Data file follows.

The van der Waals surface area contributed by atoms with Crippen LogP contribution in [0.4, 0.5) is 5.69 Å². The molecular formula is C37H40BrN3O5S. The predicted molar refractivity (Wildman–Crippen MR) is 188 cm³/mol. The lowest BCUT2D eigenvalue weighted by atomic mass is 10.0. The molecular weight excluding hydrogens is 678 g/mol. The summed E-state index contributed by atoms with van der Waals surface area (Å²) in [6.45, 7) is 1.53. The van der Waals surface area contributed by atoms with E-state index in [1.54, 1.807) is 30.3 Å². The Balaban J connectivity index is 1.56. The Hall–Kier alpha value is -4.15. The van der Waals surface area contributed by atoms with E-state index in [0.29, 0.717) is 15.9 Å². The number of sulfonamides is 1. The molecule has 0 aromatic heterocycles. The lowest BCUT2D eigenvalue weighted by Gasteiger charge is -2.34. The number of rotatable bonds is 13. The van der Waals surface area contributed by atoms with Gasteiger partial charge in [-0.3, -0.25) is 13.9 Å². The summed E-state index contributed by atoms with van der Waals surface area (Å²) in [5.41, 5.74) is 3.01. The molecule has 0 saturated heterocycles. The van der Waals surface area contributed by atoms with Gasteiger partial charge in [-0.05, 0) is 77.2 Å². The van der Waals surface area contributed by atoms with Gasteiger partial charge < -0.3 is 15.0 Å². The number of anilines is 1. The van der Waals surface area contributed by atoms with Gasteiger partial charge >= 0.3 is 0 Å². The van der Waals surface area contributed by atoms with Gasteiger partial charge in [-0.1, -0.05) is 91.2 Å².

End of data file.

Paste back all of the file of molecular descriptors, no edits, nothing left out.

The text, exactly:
The van der Waals surface area contributed by atoms with Crippen LogP contribution in [0.4, 0.5) is 5.69 Å². The molecular formula is C37H40BrN3O5S. The predicted molar refractivity (Wildman–Crippen MR) is 188 cm³/mol. The lowest BCUT2D eigenvalue weighted by atomic mass is 10.0. The molecular weight excluding hydrogens is 678 g/mol. The summed E-state index contributed by atoms with van der Waals surface area (Å²) in [6.45, 7) is 1.53. The van der Waals surface area contributed by atoms with E-state index in [1.54, 1.807) is 30.3 Å². The Balaban J connectivity index is 1.56. The Hall–Kier alpha value is -4.15. The van der Waals surface area contributed by atoms with E-state index in [0.29, 0.717) is 15.9 Å². The number of sulfonamides is 1. The molecule has 0 aromatic heterocycles. The lowest BCUT2D eigenvalue weighted by Gasteiger charge is -2.34. The number of rotatable bonds is 13. The van der Waals surface area contributed by atoms with Gasteiger partial charge in [-0.3, -0.25) is 13.9 Å². The summed E-state index contributed by atoms with van der Waals surface area (Å²) in [5.41, 5.74) is 3.01. The molecule has 0 saturated heterocycles. The van der Waals surface area contributed by atoms with Gasteiger partial charge in [-0.05, 0) is 77.2 Å². The van der Waals surface area contributed by atoms with Gasteiger partial charge < -0.3 is 15.0 Å². The number of anilines is 1. The van der Waals surface area contributed by atoms with Gasteiger partial charge >= 0.3 is 0 Å². The van der Waals surface area contributed by atoms with Gasteiger partial charge in [-0.1, -0.05) is 91.2 Å².